A recent article by Bill Murphy, Jr. for Inc. Magazine referenced a quote from 2000 by Jeff Bezos of Amazon. “The truth is: We are, and aspire to be, the Amazon.com of the Internet…” Bezos was responding to the writer David Sheff’s (Playboy Magazine) question asking whether or not Amazon hoped to become the “Wall-Mart of the internet”.
As I continue to write about my research and the path one must follow in order to become the very best in the world of sport, in particular ski racing, it is important to also take a step back and look at our own lives. Since most of us will never be standing at the top of a race course hoping to win the World Cup slalom title or standing on the base line trying to win the US Open Tennis Championship, how do we make the champions approach to sport work in our lives?
The 2020/2021 World Cup Ski season is now over and preparation for the next season has already started. Some athletes will go home and rest and catch up with family and friends, while others will stay on snow to test new skis for the upcoming season. Whatever an athlete decides to do, it is part of the overall plan to get ready for the opening races in October.
When an athlete rises to the top of his or her game and then dominates or seems to be on the path to consistently finishing in the top spot, how should the rest of the field respond? In his interview after failing to make the cut in the recent Players Championship, Rory McIlroy brings this problem to light.
As I have observed critical commentary of high-level athletes over the years there seems to be, whether intended or not the implication that champion athletes who put together winning performances over and over again are not human and live without emotions. Based on my personal experience and research that implication is 100% wrong.
In the current issue of Sports Illustrated(Greg Bishop, March 3, 2021) Ski Racer Mikaela Shiffrin was interviewed. It is an article worth reading for anyone interested in ski racing and her career, but more importantly for anyone interested in how the very best thrive at the top.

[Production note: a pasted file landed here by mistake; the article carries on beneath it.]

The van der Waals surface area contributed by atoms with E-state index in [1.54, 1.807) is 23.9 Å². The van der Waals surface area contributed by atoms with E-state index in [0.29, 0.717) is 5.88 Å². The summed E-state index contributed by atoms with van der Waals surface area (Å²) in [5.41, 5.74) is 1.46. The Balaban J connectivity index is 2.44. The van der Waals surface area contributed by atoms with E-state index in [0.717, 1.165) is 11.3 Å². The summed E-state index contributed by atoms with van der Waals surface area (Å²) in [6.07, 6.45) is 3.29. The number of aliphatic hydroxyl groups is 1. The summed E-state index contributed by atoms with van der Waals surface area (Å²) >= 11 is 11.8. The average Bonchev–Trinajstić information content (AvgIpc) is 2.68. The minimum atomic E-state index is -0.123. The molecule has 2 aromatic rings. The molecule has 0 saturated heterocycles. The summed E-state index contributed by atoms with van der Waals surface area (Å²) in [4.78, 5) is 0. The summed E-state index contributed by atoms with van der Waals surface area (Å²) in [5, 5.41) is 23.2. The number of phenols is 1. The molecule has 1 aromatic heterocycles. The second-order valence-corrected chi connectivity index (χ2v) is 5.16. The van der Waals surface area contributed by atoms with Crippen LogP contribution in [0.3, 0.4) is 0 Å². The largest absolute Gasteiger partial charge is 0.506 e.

The willingness to do whatever it takes to become the very best and to stand on top of the podium, not just once, but over and over again and season after season is not possible for every competitor. In fact, it is one of the reasons why we see individuals with immense talent never quite reach the very top or if they do it is only for a very brief moment.
In my previous post I talked, in general about the massive effort that goes into the making of a champion athlete. In this post I will start to break down the process of what is behind the massive effort to get to the very top in the sport of ski racing or for that matter to reach the top in any sport or any endeavor.
The effort given by the greatest champions in sport to become the very best – to win - is massive. In fact, the effort is so demanding that it and not athleticism or physical prowess is ultimately the separating factor for those who always seem to end up on top. For the very best, supreme athletic talent is a given, but talent only opens the door and the possibility for greatness.
"I can't wrap my head around it. It's a number, right? I don't even know what the number is. But it's a number," said Shiffrin, who took bronze in Thursday's opening event, the super-G. "So, in that way, sure, I can say, 'That's cool.' But today I was focused on today and in the super-G, I was focused on the super-G," Mikaela Shiffirn in a CBS News Interview.